(an English translation)
Gaelic is a vital and living part of Scotland’s diverse cultural heritage. At the 2001 census, approximately 1.9% of people in Scotland aged 2 years and over identified themselves as speaking, reading, writing or understanding Gaelic.
Historically, it has been difficult for Gaels to sustain the language, particularly since schoolchildren were taught in English. This is no longer the case and the Scottish Executive actively supports both English and Gaelic-medium education. The emigration of many Gaels, particularly during the nineteenth century, means that Gaelic speakers can be found elsewhere in the world, eg Canada.
Like other language communities, the Gaels have developed many distinct forms of artistic expression. Metrical psalm singing, port-a-beul mouth music, step dancing and the waulking songs of the old tweed makers are amongst the jewels in Scotland’s cultural crown.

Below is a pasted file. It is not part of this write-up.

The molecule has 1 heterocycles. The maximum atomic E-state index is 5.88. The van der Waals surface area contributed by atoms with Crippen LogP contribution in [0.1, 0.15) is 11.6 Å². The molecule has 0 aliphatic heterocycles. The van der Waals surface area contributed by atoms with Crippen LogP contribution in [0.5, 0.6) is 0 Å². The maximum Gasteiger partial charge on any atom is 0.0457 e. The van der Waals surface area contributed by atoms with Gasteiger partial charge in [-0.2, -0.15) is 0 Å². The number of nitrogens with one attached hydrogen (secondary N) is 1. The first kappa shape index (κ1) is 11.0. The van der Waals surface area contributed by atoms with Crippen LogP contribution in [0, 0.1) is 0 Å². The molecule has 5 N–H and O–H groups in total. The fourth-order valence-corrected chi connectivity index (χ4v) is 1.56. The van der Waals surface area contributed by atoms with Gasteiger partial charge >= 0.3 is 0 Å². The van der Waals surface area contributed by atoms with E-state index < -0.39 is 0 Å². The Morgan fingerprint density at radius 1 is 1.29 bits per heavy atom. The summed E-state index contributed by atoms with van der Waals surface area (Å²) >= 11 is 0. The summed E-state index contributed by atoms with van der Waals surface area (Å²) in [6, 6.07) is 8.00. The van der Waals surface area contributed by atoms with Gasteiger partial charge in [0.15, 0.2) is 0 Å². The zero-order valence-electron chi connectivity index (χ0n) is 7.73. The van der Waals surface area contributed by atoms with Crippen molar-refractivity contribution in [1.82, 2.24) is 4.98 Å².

The ancient bardic traditions of the Celts continue to find contemporary expression in the works of our modern Gaelic poets. Popular bands like Runrig, Capercaillie, Martyn Bennett, Cliar, Ishbel MacAskill, Allan MacDonald and Alyth MacCormack have allowed many from outside the Gaidhealtachd (Gaelic-speaking area of Scotland, mainly in the Highlands and Islands) to become familiar with the rhythms and cadences of Gaelic speech and music.
In so many ways, Scotland’s cultural distinctiveness is firmly bound up with Gaelic. By providing funds and encouraging development, the Scottish Arts Council is determined to ensure that the Gaelic arts maintain a place at the heart of the nation’s cultural life. We also acknowledge the vital and central relationship of language and arts to the nation’s culture and identity.
Gaelic has been recognised by the European Union under the Universal Declaration of Linguistic Rights, which received official sanction by UNESCO in June 1996. Bòrd na Gàidhlig (Alba), the Gaelic Development Agency, was established in 2003 by the Scottish Executive to help secure the future for Gaelic.